Errors? Not too worrisome. Exploring the effects of errors in speech transcription

Resource type
Thesis type
(Thesis) M.Sc.
Date created
This thesis presents two user studies that investigate how the errors that can occur during speech recognition affect users' text entry performance and their experience. For this work, I used a speech recognition system that injects believable errors in a controlled manner, and where users could fix errors simply by re-speaking a small part of their original utterance. Participants were asked to transcribe a set of phrases using the system, either with or without the insertion of errors, In the first study, I injected up to 33% errors, but saw no substantial differences. Yet, participants consistently commented on the used phrase set, which did not correspond well with spoken English. Thus, I created a novel phrase set based on spoken phrases. In the second study, I used this phrase set and inserted errors into the speech recognition results with either 25% or 50% probability. The results showed that inserting errors in the speech recognition system had a significant effect on participants' perceived mental workload. In addition, I found that inserting errors increased the number of errors users made during the task. More importantly, I discovered that the more erroneous the system was, participants were less likely to detect errors. The new phrase set for spoken English also performed substantially better than the one used in the first set. Finally, according to my findings, users have a fairly high tolerance towards errors encountered in speech transcription.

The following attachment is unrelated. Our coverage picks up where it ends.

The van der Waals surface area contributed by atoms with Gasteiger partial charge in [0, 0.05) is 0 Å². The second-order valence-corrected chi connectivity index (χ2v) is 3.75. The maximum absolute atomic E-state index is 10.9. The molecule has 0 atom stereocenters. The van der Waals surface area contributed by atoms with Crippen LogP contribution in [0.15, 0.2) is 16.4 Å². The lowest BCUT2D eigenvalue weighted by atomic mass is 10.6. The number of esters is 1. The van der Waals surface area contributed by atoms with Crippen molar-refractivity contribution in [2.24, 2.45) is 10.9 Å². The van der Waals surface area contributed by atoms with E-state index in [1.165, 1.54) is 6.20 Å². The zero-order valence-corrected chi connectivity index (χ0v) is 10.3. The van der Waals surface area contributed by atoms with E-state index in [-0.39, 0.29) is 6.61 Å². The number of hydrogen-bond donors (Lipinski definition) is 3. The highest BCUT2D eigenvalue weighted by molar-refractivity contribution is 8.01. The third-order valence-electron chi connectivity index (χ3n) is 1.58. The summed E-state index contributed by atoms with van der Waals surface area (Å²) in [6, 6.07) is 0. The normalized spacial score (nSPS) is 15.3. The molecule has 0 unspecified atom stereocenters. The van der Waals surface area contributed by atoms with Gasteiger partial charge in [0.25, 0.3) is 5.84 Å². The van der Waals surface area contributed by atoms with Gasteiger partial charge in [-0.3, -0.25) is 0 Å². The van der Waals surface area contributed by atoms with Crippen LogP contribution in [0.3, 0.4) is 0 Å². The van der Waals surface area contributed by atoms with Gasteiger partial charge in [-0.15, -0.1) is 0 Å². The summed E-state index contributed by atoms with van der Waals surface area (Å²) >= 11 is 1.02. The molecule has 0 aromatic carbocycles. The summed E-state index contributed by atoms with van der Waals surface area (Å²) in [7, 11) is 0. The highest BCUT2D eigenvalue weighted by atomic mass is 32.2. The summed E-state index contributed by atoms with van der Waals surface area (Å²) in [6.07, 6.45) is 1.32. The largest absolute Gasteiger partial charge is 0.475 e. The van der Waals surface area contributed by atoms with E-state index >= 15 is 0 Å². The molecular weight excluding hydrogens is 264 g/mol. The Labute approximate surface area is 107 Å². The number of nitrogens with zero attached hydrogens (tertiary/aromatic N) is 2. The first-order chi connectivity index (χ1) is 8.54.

58 pages.
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Copyright is held by the author(s).
This thesis may be printed or downloaded for non-commercial research and scholarly purposes.
Supervisor or Senior Supervisor
Thesis advisor: Stuerzlinger, Wolfgang
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